Key Policy Concerns
To maintain leadership and global competitiveness in these markets and to achieve important climate goals, strong policies are needed to bring carbon management tools, technologies and practices to market. In my last testimony, I discussed a wide range of potential policies. I will focus today on a subset of those approaches and additional new policies that this Committee and this Congress can consider.
Incentives for Deployment
In the past, the US has stimulated market adoption of clean energy technologies through incentives, such as investment tax credits and production tax credits, augmented by state-level mandates (e.g., renewable portfolio standards). The value of these has ranged from $60-$150/ton for the wind production tax credit to ~$40-$120/ton for the solar investment tax credit.
For carbon management, the only national incentive is the 45Q tax credit, worth $50/ton for saline formation storage and $35/ton for CO2 reuse (e.g., EOR) and recycling and for direct-air capture. Recent analyses including our own at Columbia and the National Petroleum Council make clear that this is insufficient for widespread market adoption. Our work estimates that for utility-owned gas-fired power plants to deploy CCS, they would require $80/ton incentives and for merchant power plants closer to $110/ton, in line with existing renewable tax credit provisions. Important enhancements to 45Q are under consideration in Congress today, including these provisions to:
- Extend the construction eligibility criteria 2-5 years (or to make the credit permanent)
- Increase the value of direct-air capture to $65/ton or higher
- Increase the value of saline formation storage
- Make the credits fully refundable (e.g., under Section 1603), as was done during the 2009 stimulus response.
Incentives of these kinds are vitally important for CCS projects to receive project financing. The greater the incentives, the more CO2 capture systems will be deployed and the more tons of CO2 reduced or removed.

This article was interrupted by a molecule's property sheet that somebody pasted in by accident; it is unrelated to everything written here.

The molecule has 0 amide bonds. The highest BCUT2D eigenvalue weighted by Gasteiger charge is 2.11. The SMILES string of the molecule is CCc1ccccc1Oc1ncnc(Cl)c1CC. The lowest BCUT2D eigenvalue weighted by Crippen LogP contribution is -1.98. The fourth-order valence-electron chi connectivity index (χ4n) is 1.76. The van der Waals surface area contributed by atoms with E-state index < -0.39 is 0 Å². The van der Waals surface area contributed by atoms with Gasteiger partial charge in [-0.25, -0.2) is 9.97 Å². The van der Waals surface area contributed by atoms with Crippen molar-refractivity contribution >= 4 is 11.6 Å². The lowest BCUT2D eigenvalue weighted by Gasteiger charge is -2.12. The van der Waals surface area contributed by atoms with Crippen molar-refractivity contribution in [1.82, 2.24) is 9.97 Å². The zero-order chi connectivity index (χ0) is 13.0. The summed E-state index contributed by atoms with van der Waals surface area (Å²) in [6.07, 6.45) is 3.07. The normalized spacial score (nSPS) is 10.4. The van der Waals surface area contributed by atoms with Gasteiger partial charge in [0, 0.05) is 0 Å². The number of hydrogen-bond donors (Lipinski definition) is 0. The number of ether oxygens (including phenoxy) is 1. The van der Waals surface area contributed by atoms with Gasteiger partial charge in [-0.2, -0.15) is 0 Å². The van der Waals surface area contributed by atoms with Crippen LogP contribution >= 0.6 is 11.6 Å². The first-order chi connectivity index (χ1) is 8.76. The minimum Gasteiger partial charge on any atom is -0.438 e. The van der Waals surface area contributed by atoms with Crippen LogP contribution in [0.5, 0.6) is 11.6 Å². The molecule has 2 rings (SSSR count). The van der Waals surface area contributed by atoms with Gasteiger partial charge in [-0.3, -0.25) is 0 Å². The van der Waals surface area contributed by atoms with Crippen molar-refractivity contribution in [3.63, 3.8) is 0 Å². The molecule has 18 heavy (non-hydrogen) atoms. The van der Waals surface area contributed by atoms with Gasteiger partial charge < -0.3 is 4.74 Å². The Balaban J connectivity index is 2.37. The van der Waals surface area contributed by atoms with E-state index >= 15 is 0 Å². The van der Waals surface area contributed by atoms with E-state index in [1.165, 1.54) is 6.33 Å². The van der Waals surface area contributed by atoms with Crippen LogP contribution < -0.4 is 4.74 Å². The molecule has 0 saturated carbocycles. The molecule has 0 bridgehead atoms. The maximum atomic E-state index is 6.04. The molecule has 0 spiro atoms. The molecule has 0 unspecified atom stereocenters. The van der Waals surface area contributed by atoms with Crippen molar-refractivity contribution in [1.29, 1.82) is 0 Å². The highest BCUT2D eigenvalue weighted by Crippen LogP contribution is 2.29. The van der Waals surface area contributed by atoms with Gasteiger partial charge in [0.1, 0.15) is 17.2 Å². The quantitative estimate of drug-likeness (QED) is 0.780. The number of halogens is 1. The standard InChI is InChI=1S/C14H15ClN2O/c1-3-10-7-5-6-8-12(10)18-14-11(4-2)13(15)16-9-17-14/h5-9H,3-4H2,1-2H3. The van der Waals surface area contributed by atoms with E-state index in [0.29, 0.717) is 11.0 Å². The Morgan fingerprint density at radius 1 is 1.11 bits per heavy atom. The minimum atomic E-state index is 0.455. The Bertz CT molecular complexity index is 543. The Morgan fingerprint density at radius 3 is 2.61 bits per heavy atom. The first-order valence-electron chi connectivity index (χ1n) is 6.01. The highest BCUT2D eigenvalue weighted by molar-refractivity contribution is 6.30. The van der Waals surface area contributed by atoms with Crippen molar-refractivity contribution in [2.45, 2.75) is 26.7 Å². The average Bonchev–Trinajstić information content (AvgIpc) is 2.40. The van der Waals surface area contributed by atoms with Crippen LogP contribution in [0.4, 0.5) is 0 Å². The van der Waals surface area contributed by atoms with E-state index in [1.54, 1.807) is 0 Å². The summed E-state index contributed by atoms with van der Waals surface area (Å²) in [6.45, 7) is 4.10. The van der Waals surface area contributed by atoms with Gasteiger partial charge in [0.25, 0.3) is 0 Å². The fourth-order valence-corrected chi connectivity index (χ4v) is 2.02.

Many other important policy options fall within the jurisdiction of this Committee, affecting opportunities around many forms of carbon management. Three important options merit consideration and legislative treatment:
Land Use (Forests)
The US Forest Service has programs and authorization to prioritize forest health and disburse funds. One action to consider would be to prioritize and augment funding for states to expedite implementation of elements of State Forest Action Plans required under the 2008 Farm Bill and present in every state. In addition to creating jobs for forest workers (many in rural communities), it would improve forest resilience and increase rates of carbon drawdown. These funds would provide critical financial support to states addressing high wildfire risk (including fuel clearing and other labor-intensive forest health treatments).
A related action would be to lift the cap on the Reforestation Trust Fund (RTF). The fund was established in 1980 to regrow and replace US forests impacted by wildfire, pests, disease or timber harvests. Today, RTF is funded by existing tariffs imposed on imported timber and wood products but is capped at $30 million. Lifting the cap to $60 million would not lift tariffs and would allow important existing funds to flow to forest restoration projects.
Pore Space Access
CCS, DACS and BECCS all require access to subsurface pore volumes. For saline formation, access and injection rights commonly belong to the surface owners. This means the rights to enormous CO2 storage capacity, potentially over a trillion tons, belong to the US Government on Federal lands. The BLM should establish a program to provide access to pore volumes on Federal Lands, ideally at low-cost or zero-cost, and begin to create processes to resolve issues of pore-volume access for projects with multiple landowners and post-injection site care.